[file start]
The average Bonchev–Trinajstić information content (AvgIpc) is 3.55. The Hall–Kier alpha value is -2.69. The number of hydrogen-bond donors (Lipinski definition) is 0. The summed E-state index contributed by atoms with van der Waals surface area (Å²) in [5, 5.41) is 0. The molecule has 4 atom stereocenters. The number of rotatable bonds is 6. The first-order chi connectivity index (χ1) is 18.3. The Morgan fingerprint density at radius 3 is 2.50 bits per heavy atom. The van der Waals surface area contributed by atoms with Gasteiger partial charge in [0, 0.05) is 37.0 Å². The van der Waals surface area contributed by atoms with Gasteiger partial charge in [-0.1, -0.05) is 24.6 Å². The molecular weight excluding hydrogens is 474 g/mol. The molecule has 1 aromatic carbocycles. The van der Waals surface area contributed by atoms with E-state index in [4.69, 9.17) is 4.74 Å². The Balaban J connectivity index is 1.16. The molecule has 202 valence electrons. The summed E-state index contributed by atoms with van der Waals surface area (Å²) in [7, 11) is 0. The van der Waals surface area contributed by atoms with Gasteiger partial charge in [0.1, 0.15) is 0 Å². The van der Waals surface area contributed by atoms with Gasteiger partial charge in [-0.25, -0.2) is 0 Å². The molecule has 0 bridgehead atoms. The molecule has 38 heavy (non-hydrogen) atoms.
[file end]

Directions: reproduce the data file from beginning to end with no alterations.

The average Bonchev–Trinajstić information content (AvgIpc) is 3.55. The Hall–Kier alpha value is -2.69. The number of hydrogen-bond donors (Lipinski definition) is 0. The summed E-state index contributed by atoms with van der Waals surface area (Å²) in [5, 5.41) is 0. The molecule has 4 atom stereocenters. The number of rotatable bonds is 6. The first-order chi connectivity index (χ1) is 18.3. The Morgan fingerprint density at radius 3 is 2.50 bits per heavy atom. The van der Waals surface area contributed by atoms with Gasteiger partial charge in [0, 0.05) is 37.0 Å². The van der Waals surface area contributed by atoms with Gasteiger partial charge in [-0.1, -0.05) is 24.6 Å². The molecular weight excluding hydrogens is 474 g/mol. The molecule has 1 aromatic carbocycles. The van der Waals surface area contributed by atoms with E-state index in [4.69, 9.17) is 4.74 Å². The Balaban J connectivity index is 1.16. The molecule has 202 valence electrons. The summed E-state index contributed by atoms with van der Waals surface area (Å²) in [7, 11) is 0. The van der Waals surface area contributed by atoms with Gasteiger partial charge in [0.1, 0.15) is 0 Å². The van der Waals surface area contributed by atoms with Gasteiger partial charge in [-0.25, -0.2) is 0 Å². The molecule has 0 bridgehead atoms. The molecule has 38 heavy (non-hydrogen) atoms.